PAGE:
Dumbo: Blanc & Rouge pits Bordeaux against Burgundy in tasting on September 26. [Dumbo NYC]
Greenwich Village: BBQ on University closed without warning last night, but there is hope its greasy treats and fishbowls of fluorescent libations will return to another Eighth Street space. [Eater]
Harlem: There’s interest in pinpointing what’s lacking for restaurants in the nabe. [Uptown Flavor]
Jackson Heights: The next shameless knockoff to touch down in Queens: Yogurberry. [Eat for Victory/VV]
Red Hook: The Parks Department grants ball-field vendors extended permits letting them finish the season ending October 21. And maybe longer; Senator Schumer says that he “looks forward to eating goat tacos, ceviche and spicy corn on the cob at the ball fields for years to come.” [City Room/NYT]
West Village: Centro Vinoteca has a full new lunch menu highlighted by polpette burgers and “cubano toscano” sandwiches.
The Upper West Side Arrives; Clone Restaurants FlourishThe Upper West Side is “Manhattan’s hottest restaurant neighborhood” with a confluence of good places from name chefs and anonymous but high-quality local eateries. The addition of Daniel Boulud’s new wine bar is just the icing on the cake. [NYP]
If you like Peter Luger, Magnolia Bakery, or Pearl Oyster Bar, know that there are clones all over town. [TONY]
The glories of hidden Queens range from an Argentine steakhouse with “insane” portions to an ancient ice-cream parlor in Jackson Heights. [NYP]
A Toddle Around Jackson Heights With Floyd Cardoz of Tabla
Many are the times that we’ve found ourselves wandering around the Indo-Pak wonderland that is Jackson Heights, wishing we only knew a little more about what was behind the counters in all those sweet shops, restaurants, and grocery stores. So we recruited Tabla’s Floyd Cardoz, arguably the country’s top Indian-American fusion cook, and asked him if he would give us a quick guided tour. Floyd assented, and we headed off to Queens in a 1990 white Coupe DeVille, with empty stomachs and open ears.
Restaurant High Trains Chefs of the Future; Les Halles Takes a BeatingWelcome to Food and Finance High, which trains New York’s future chefs and restaurateurs. They diligently study the work of Dave Thomas, the origins of pizza, and read Fast Food Nation in preparation for the job market. [NYT]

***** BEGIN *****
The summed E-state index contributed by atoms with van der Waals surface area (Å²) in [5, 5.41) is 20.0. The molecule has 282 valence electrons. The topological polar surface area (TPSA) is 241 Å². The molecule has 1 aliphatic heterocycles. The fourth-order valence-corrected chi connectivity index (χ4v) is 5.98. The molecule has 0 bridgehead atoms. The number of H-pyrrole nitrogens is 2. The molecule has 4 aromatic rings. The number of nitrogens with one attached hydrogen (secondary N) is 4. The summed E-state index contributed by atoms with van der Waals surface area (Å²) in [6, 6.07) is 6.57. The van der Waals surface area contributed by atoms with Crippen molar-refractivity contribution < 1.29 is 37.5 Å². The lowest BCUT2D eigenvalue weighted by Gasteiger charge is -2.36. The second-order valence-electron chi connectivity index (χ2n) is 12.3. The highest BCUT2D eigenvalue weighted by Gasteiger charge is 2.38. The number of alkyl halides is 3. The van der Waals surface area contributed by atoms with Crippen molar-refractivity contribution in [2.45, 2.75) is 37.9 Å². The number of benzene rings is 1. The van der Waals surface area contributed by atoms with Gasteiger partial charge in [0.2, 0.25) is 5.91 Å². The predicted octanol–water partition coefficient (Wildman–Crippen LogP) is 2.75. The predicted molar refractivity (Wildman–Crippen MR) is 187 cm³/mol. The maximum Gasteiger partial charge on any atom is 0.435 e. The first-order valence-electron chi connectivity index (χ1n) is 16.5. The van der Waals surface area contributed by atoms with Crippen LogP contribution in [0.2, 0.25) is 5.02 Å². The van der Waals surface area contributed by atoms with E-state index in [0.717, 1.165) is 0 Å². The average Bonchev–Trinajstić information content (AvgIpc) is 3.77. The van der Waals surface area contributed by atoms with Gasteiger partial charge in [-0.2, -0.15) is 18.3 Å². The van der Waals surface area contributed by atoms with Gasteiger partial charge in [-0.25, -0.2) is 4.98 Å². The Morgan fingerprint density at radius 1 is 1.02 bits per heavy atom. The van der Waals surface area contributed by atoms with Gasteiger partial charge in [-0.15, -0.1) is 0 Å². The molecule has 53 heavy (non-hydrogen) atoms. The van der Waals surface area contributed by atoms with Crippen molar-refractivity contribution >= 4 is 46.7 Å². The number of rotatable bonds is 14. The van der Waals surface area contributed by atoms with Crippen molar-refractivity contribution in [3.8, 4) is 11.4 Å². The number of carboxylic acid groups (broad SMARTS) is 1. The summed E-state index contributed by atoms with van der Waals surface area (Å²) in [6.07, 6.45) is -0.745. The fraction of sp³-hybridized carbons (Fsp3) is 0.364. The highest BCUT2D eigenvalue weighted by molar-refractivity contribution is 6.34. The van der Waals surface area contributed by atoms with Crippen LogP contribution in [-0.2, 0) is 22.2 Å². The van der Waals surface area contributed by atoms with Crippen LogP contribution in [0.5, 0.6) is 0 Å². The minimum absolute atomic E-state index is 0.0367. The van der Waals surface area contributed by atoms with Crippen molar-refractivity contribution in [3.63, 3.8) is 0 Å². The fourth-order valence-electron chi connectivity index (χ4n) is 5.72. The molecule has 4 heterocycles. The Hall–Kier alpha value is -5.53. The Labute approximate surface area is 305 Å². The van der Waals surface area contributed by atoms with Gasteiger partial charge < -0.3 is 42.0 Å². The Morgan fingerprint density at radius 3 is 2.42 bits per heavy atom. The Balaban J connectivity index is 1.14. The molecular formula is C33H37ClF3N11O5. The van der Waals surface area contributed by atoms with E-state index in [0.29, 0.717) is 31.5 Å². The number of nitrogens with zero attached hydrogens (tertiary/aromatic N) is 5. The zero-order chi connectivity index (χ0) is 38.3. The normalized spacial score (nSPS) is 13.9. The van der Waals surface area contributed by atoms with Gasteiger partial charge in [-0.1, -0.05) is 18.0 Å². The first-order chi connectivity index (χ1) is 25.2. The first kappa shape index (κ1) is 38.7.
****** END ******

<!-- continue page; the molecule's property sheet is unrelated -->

Les Halles is taking a beating: They’ve got a Department of Health closure uptown and construction troubles downtown . [NYP]
The Red Hook ball fields, home to one of the city’s greatest gatherings of Central and South American food vendors, may finally see the trucks roll in this Sunday. [Eat for Victory/VV]
Back of the House
The Lentil Menace Recedes
The New York Times revealed on Friday that New York is facing a major lentil crisis. Our first thought: Do they mean we might be forced to eat them? Apparently, the opposite is true: Due to India’s OPEC-like export ban on the tiny legumes, lentil prices have tripled all over New York. But what really caught our attention was the admission by one Jackson Heights restaurateur that “80 percent” of his menu is lentil-based. Really? We like Indian food well enough, but the crisis, it seems to us, is that too many people are eating lentils to begin with. We are not alone in our loathing of the pasty spheres, which we were frequently forced to eat as children as penance for too much kugel. “Whenever I tell somebody I hate lentils, they’re shocked,” Bobby Flay told the Times last year. “There are a lot of lentil fans out there.” We know! On behalf of our fellow city-dwellers, we hope the price goes down soon. But if it doesn’t, we won’t weep for the decline of the lentil. Secretly, we’ve been hoping for it all along.
“Trouble in Queens as Lentil Prices Rise” [NYT]
“I’m the Boss, and I Say No Lentils” [NYT]
Art for Cart’s Sake
Ramin Bahrani’s Man Push Cart, currently doing boffo business at the Angelika Film Center, has done for the humble Pakistani street vendor what The Bicycle Thief did for poster hangers. The drama, which is about a roll-and-coffee seller with a mysterious past, comes on the heels of the Vendy Awards and increasing attention to legendary New York street vendors like midtown’s Muhammed Rahman or Jackson Heights’ “Arepa Lady.”